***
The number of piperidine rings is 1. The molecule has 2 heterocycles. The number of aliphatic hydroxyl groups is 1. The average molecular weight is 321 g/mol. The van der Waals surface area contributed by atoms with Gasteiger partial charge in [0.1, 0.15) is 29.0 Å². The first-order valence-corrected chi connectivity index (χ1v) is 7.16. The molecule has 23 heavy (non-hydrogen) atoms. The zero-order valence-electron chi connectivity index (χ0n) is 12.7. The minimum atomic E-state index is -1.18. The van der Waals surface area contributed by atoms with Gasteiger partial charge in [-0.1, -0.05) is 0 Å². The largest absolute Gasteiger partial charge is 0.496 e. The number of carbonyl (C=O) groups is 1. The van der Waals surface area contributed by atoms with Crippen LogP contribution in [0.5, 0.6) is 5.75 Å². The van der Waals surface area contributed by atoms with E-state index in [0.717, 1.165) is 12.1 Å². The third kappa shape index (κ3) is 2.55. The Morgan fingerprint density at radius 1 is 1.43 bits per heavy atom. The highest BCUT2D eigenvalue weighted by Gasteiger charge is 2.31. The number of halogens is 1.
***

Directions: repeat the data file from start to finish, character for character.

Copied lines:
The number of piperidine rings is 1. The molecule has 2 heterocycles. The number of aliphatic hydroxyl groups is 1. The average molecular weight is 321 g/mol. The van der Waals surface area contributed by atoms with Gasteiger partial charge in [0.1, 0.15) is 29.0 Å². The first-order valence-corrected chi connectivity index (χ1v) is 7.16. The molecule has 23 heavy (non-hydrogen) atoms. The zero-order valence-electron chi connectivity index (χ0n) is 12.7. The minimum atomic E-state index is -1.18. The van der Waals surface area contributed by atoms with Gasteiger partial charge in [-0.1, -0.05) is 0 Å². The largest absolute Gasteiger partial charge is 0.496 e. The number of carbonyl (C=O) groups is 1. The van der Waals surface area contributed by atoms with Crippen LogP contribution in [0.5, 0.6) is 5.75 Å². The van der Waals surface area contributed by atoms with E-state index in [0.717, 1.165) is 12.1 Å². The third kappa shape index (κ3) is 2.55. The Morgan fingerprint density at radius 1 is 1.43 bits per heavy atom. The highest BCUT2D eigenvalue weighted by Gasteiger charge is 2.31. The number of halogens is 1.